Client portals provide an answer to email security concerns. Emails no longer need to contain potentially sensitive material; activity can be limited to alerts indicating that files within the portal have been updated. Using available technology to increase security and efficiency and provide responsive client service is a natural evolution for attorneys. For firms interested in using cloud resources to enhance their websites, the ABA provides a helpful chart outlining state bar could ethics opinions.
Your firm's website content tells visitors and search engines who your firm is. Are you an authoritative source? Do you provide information that is helpful to clients and prospective clients? Online advertising follows the same rules as in-person networking: if all you do is talk about yourself, people will soon become disinterested. You must listen to others, assess their needs and provide them with resources that address those needs. Here are some ways your website content can be used to help visitors.
Long-from practice area pages
Contrary to what intuition might suggest, long-form content ranks well and gets read and shared at a higher rate than shorter content. Readers want information. Begin by building pages that are designed to provide value to clients. As you create pages for your practice areas, think of questions clients commonly ask and try to answer them with your content. Give your readers visuals, graphics, statistics and any other information that can help them understand and add context to their legal concerns.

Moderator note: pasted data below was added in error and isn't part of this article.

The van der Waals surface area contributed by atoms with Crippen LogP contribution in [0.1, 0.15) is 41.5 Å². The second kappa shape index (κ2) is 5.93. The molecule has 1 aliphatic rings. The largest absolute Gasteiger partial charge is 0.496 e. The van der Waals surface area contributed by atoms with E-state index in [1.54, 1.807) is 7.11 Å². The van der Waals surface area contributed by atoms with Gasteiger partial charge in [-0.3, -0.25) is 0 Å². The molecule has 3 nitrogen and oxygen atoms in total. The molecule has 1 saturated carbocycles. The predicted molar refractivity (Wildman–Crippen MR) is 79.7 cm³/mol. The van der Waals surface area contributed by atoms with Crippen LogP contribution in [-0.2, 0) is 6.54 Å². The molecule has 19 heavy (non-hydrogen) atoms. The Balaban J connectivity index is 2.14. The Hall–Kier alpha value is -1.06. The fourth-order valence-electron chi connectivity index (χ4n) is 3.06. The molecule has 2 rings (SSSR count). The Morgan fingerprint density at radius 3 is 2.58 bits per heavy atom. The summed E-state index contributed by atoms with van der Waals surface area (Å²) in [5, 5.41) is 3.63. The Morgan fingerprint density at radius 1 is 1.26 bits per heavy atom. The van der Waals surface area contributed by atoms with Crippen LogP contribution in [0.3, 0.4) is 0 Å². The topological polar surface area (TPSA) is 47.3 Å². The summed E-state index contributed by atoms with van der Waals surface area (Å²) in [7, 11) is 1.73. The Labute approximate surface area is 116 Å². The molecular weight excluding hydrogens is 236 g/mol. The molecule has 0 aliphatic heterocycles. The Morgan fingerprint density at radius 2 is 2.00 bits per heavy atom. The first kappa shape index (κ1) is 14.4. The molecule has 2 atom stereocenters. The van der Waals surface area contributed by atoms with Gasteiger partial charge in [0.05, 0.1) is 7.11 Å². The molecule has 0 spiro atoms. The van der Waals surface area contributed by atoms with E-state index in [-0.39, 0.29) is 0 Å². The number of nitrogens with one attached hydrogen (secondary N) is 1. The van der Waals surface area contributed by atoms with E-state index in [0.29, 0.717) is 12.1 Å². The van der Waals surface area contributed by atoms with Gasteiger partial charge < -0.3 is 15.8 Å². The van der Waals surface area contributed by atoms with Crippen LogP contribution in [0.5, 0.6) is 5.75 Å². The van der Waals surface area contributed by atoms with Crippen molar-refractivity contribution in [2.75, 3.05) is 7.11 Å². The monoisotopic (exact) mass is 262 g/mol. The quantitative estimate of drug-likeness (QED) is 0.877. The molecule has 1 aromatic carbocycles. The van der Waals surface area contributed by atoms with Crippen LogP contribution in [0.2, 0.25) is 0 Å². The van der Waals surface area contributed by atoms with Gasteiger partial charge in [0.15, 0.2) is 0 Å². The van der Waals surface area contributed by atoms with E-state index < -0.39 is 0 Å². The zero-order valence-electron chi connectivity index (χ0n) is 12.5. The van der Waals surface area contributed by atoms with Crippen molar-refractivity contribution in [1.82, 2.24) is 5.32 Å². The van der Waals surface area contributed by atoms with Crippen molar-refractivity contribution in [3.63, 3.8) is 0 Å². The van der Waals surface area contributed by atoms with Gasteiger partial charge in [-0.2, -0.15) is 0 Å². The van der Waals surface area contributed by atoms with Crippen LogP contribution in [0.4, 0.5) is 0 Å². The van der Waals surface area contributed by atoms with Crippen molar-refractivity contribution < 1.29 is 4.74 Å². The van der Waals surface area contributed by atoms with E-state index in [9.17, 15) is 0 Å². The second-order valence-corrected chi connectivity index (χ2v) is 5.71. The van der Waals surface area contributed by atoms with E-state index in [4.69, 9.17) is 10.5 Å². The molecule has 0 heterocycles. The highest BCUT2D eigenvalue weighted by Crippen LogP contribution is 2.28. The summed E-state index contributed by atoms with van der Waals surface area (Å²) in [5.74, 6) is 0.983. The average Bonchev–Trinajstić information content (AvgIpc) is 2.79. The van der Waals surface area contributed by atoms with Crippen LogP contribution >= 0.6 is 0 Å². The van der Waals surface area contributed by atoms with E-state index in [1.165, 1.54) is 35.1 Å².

Answers to frequently asked questions
FAQ pages provide the dual benefit of being good for visitors and website optimization. When an individual is searching for an attorney, he or she has a specific issue that needs to be addressed. This person is likely to ask a question, often in the form of a long-tail keyword search, rather than use a more generic term like “family law attorney.” Someone who is interested in a divorce, for example, might ask how long a divorce takes or how property will be distributed. If your website can provide answers to these questions, it will improve your trustworthiness, authority, search placement and, most importantly, the likelihood that a visitor will contact you to handle his or her case.
Attorneys are often hesitant to provide anything that may seem like free legal advice. However, explaining how the law works or how a case may progress through the court system does not cross ethical lines, nor does it make people instant experts who will no longer need your firm's services. When you give visitors a downloadable guide, you are telling them that you understand their needs and are willing to go out of your way to provide a helpful resource. The guides can be branded, which will remind prospective clients of your firm every time they read them. And, guides can be easily shared, which provides another source of potential referral business.
People expect to find real information on an attorney website, not just a brochure. When you use your website to provide value to visitors and help facilitate better client service, it will offer increasing benefits to your firm as well.